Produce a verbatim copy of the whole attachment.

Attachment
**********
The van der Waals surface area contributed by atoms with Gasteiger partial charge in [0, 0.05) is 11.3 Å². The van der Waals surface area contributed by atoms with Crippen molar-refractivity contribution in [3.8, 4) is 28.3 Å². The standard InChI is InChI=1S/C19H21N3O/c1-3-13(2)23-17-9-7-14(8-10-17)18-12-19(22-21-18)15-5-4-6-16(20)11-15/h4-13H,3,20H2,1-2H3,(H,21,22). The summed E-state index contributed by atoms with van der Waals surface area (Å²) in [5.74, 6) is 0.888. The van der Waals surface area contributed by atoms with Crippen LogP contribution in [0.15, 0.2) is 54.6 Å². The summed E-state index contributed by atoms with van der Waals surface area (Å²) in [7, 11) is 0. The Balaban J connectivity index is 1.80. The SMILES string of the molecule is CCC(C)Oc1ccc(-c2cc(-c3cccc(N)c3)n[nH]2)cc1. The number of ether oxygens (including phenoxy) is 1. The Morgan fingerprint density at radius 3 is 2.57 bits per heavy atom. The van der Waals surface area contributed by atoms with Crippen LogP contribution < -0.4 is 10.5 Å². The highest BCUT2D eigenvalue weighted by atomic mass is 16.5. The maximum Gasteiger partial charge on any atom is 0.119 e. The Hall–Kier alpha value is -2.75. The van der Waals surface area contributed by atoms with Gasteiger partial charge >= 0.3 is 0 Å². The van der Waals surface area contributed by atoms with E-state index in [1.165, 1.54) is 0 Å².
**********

The van der Waals surface area contributed by atoms with Gasteiger partial charge in [0, 0.05) is 11.3 Å². The van der Waals surface area contributed by atoms with Crippen molar-refractivity contribution in [3.8, 4) is 28.3 Å². The standard InChI is InChI=1S/C19H21N3O/c1-3-13(2)23-17-9-7-14(8-10-17)18-12-19(22-21-18)15-5-4-6-16(20)11-15/h4-13H,3,20H2,1-2H3,(H,21,22). The summed E-state index contributed by atoms with van der Waals surface area (Å²) in [5.74, 6) is 0.888. The van der Waals surface area contributed by atoms with Crippen LogP contribution in [0.15, 0.2) is 54.6 Å². The summed E-state index contributed by atoms with van der Waals surface area (Å²) in [7, 11) is 0. The Balaban J connectivity index is 1.80. The SMILES string of the molecule is CCC(C)Oc1ccc(-c2cc(-c3cccc(N)c3)n[nH]2)cc1. The number of ether oxygens (including phenoxy) is 1. The Morgan fingerprint density at radius 3 is 2.57 bits per heavy atom. The van der Waals surface area contributed by atoms with Crippen LogP contribution < -0.4 is 10.5 Å². The highest BCUT2D eigenvalue weighted by atomic mass is 16.5. The maximum Gasteiger partial charge on any atom is 0.119 e. The Hall–Kier alpha value is -2.75. The van der Waals surface area contributed by atoms with Gasteiger partial charge >= 0.3 is 0 Å². The van der Waals surface area contributed by atoms with E-state index in [1.165, 1.54) is 0 Å².